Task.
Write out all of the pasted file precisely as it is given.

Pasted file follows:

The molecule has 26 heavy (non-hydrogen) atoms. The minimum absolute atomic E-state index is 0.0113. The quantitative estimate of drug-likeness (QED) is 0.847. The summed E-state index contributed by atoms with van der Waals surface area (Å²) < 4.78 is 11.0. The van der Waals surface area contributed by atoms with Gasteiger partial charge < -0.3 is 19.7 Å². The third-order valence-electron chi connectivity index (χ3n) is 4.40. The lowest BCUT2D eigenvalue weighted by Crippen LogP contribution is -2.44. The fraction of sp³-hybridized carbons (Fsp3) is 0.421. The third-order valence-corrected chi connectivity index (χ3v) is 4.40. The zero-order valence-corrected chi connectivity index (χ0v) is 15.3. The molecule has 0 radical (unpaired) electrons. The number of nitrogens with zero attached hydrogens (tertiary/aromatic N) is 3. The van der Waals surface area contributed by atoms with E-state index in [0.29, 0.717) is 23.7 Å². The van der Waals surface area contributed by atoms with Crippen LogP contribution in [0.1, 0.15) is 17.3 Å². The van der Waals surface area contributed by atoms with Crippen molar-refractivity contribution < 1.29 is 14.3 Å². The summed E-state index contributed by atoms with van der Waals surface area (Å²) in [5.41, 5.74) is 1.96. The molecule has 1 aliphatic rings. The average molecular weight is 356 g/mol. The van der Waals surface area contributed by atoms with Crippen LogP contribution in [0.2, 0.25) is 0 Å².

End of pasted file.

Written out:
The molecule has 26 heavy (non-hydrogen) atoms. The minimum absolute atomic E-state index is 0.0113. The quantitative estimate of drug-likeness (QED) is 0.847. The summed E-state index contributed by atoms with van der Waals surface area (Å²) < 4.78 is 11.0. The van der Waals surface area contributed by atoms with Gasteiger partial charge < -0.3 is 19.7 Å². The third-order valence-electron chi connectivity index (χ3n) is 4.40. The lowest BCUT2D eigenvalue weighted by Crippen LogP contribution is -2.44. The fraction of sp³-hybridized carbons (Fsp3) is 0.421. The third-order valence-corrected chi connectivity index (χ3v) is 4.40. The zero-order valence-corrected chi connectivity index (χ0v) is 15.3. The molecule has 0 radical (unpaired) electrons. The number of nitrogens with zero attached hydrogens (tertiary/aromatic N) is 3. The van der Waals surface area contributed by atoms with E-state index in [0.29, 0.717) is 23.7 Å². The van der Waals surface area contributed by atoms with Crippen LogP contribution in [0.1, 0.15) is 17.3 Å². The van der Waals surface area contributed by atoms with Crippen molar-refractivity contribution < 1.29 is 14.3 Å². The summed E-state index contributed by atoms with van der Waals surface area (Å²) in [5.41, 5.74) is 1.96. The molecule has 1 aliphatic rings. The average molecular weight is 356 g/mol. The van der Waals surface area contributed by atoms with Crippen LogP contribution in [0.2, 0.25) is 0 Å².